Leptomeningeal Melanoma

Last Modified: March 22, 2010


Dear OncoLink "Ask The Experts,"

What is leptomeningeal melanoma? What medication can help?


Keith T. Flaherty, MD, Assistant Professor of Medicine (Hematology/Oncology), responds:

Leptomeningeal melanoma refers to the spread of melanoma cells to the tissue that lines the outside of the brain and spinal cord. It generally occurs in the setting of melanoma that has spread to other parts of the body as well. However, there are reported cases of melanoma cells appearing in this location as the first and only site of metastatic spread.

If there is no history of primary melanoma, then two other conditions must be considered in a young person: meningeal melanocytoma and neurocutaneous melanosis. The former can be a benign condition, while the latter is generally more life-threatening.

The brief description of this case sounds more consistent with a malignant and life-threatening condition based on the severity of the symptoms. Having said that, the final diagnosis is ultimately made by microscopic examination of cells recovered from the cerebrospinal fluid.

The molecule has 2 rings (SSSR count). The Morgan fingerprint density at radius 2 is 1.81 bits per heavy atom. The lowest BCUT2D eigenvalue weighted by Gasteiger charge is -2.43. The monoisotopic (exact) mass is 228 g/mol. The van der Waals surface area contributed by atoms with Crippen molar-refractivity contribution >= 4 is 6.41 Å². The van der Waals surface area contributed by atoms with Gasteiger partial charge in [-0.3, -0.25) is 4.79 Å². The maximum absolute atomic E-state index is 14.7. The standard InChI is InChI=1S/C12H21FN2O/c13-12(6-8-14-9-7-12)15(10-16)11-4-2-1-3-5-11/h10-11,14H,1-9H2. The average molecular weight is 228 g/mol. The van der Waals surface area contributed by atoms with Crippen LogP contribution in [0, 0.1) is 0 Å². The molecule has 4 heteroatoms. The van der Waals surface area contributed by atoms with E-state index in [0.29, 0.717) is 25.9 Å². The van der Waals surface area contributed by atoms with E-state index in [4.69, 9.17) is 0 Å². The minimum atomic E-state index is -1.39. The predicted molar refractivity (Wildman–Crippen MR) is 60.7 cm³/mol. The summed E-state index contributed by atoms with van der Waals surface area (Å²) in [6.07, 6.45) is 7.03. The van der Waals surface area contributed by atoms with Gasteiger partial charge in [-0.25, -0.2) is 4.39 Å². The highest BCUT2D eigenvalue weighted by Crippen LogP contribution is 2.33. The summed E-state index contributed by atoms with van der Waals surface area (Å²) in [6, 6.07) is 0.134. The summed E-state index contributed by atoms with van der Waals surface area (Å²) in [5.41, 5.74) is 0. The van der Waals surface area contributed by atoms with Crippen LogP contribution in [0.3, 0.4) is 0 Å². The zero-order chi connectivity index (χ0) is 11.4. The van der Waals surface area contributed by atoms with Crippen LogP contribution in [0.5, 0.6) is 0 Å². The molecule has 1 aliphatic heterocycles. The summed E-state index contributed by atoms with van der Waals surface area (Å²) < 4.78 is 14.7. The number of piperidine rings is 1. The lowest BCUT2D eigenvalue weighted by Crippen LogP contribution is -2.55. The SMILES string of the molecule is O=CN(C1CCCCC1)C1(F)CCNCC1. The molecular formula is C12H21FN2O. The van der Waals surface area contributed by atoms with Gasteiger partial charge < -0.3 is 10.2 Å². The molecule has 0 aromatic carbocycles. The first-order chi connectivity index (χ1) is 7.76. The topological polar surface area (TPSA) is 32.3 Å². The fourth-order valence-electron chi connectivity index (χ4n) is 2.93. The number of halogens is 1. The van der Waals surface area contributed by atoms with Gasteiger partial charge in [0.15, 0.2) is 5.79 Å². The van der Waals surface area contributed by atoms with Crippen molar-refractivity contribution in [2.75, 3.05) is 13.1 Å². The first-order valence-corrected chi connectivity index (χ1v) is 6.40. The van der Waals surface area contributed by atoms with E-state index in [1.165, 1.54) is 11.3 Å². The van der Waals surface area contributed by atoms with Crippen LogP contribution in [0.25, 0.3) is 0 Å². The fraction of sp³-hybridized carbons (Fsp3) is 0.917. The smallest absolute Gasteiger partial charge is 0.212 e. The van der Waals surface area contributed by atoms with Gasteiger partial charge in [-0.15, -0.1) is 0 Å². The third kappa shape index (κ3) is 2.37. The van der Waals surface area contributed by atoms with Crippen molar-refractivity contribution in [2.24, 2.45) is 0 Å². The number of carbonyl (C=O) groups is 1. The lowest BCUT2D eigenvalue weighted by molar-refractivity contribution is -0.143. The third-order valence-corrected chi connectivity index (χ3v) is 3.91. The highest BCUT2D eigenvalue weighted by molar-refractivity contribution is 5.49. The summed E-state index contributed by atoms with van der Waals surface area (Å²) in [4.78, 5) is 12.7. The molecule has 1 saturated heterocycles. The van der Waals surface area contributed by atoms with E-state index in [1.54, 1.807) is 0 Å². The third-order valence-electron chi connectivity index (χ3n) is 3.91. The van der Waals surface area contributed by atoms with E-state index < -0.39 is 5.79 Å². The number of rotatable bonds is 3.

The treatment of leptomeningeal melanoma is very difficult. Temozolomide is the one systemic therapy that has an ability to cross the barrier separating the blood stream from the cerebrospinal fluid (known as the blood-brain barrier), and for which there is extensive experience in the treatment of melanoma. Radiation therapy can be directed at a portion of the involved leptomeninges, but not all, as radiation of the brain and spine at the same time is generally not tolerable in adults. Despite their limitations, both of these treatments are considered standard for this condition.


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